Want to Help?
10.30.12 9:15 PM ET
Hurricane Sandy: How to Help the Recovery Effort
The "Superstorm" that plowed through much of the tri-state area Monday night has left millions without power, an untold amount homeless and hungry, up to 30 dead, and a recovery effort that's only just begun.
Relief organizations had days to prep for the storm, but still need the money and volunteers to keep going.
Want to help?
We've put together this handy list of ways you can lend your hand to help the East Coast rebuild, from donating by text message or spending time at your local shelter.
The Red Cross, which says nearly 11,000 people spent Monday night in 258 of its shelters across 16 states, needs volunteers. If you're over the age of 16, are available to volunteer for 12 hours later this week, and can carry and/or lift 50 pounds, email firstname.lastname@example.org. Otherwise, you can simply donate $10 by texting the word REDCROSS to 90999.
The Salvation Army is already running dozens of mobile feeding units and shelters along the East Coast in New York, New Jersey, Philadelphia, North Carolina, Virginia, and Maryland. The organization says that right now monetary donations are the most critical need. For more updates, visit their blog, and to donate, simply text the word STORM to 80888 to make a $10 donation.
Feeding America, the nation's largest domestic hunger relief program, anticipates that 25 to 35 of their food banks will be feeding people in the aftermath of Hurricane Sandy. In the wake of Katrina, the group distributed 83 million pounds of food and supplies to the Gulf States. To donate, call 800-910-5524 or visit this page.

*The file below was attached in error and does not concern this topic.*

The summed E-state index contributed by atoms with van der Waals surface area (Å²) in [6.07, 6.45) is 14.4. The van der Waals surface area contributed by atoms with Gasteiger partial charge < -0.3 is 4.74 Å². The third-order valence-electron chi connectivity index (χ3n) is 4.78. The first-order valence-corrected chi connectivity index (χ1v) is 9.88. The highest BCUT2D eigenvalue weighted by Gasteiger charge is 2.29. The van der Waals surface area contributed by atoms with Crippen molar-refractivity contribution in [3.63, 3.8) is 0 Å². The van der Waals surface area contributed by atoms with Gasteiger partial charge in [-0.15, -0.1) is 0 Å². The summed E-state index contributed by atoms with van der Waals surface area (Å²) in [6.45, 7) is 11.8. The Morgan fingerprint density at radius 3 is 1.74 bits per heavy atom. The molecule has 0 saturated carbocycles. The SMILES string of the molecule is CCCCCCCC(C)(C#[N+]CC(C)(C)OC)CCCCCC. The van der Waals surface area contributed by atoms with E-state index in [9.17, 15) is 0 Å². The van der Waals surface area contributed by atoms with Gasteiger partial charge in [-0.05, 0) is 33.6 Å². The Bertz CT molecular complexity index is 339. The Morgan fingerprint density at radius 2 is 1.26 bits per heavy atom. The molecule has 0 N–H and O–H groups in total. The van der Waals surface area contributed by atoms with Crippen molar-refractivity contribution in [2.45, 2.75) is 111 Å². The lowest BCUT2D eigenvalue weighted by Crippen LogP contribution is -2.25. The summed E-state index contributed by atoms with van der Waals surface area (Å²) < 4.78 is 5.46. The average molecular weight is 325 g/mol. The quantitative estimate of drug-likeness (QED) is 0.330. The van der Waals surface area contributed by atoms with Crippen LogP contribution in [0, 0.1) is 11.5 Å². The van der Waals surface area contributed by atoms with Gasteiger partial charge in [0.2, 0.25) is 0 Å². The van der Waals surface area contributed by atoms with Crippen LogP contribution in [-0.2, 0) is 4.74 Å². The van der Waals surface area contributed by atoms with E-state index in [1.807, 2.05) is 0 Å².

AmeriCares focuses primarily on emergency medical needs, and spent the days leading up to Sandy preparing to ship its stock of tetanus vaccine, chronic care meds including insulin, first aid, water, family emergency kits, personal care and hygiene kits for the displaced, and other relief supplies, according to its website. A tax-deductible donation to its fund will go towards resources required "to respond effectively to sudden natural disasters with the medicines, medical supplies, and other humanitarian aid that people in crisis need." To donate, visit this page.
The Food Bank For New York City has already served 1,800 meals to hungry individuals and families at its West Harlem Community Kitchen & Foot Pantry, and it plans to do a lot more. The Center says it is "doing as much as we can now" and pledges to continue its work well after the storm passes. You can help by donating money, food, or volunteering your time to serve hot meals. Just text FBNYC to 50555 to make a donation from your mobile device.
New York Cares is accepting volunteers, but is really asking for those who have previously attended a orientation seminar. If that's you, visit their website for more information. If you haven't preregistered, text iCARE to 85944 to donate $10.
Recovers.org offers a "Disaster Dashboard" for organization relief efforts among specific communities, and three have sprung up for affected areas in New York City—Red Hook, the LES, and Astoria. Coordinated by former Occupiers, the website allows people to offer/request assistance.
Don't forget about our four-legged friends! The staff of ASPCA's NYC Adoption Center are sleeping on cots at the shelter to make sure animals there stay safe. The organization is also setting up water rescue teams and reviewing grants for those who have financial needs as a result of caring for animals affected by the hurricane.
9. United Way
The official website for donations to the United Way Hurricane Sandy Recovery Fund is uwsandyrecovery.org and people can also make a $10 donations by texting RECOVERY to 52000. The hash tag is #sandyfund.
Contributions to the United Way Hurricane Sandy Recovery Fund will be used by local United Ways in Connecticut, Delaware, Maryland, Massachusetts, New Hampshire, New Jersey, New York, Pennsylvania, Rhode Island, Virginia, Washington, DC and West Virginia to address recovery needs in communities that FEMA has declared disaster areas.
If you know of another charitable organization’s plans for Sandy relief, please leave its name and a link to its website in our comments.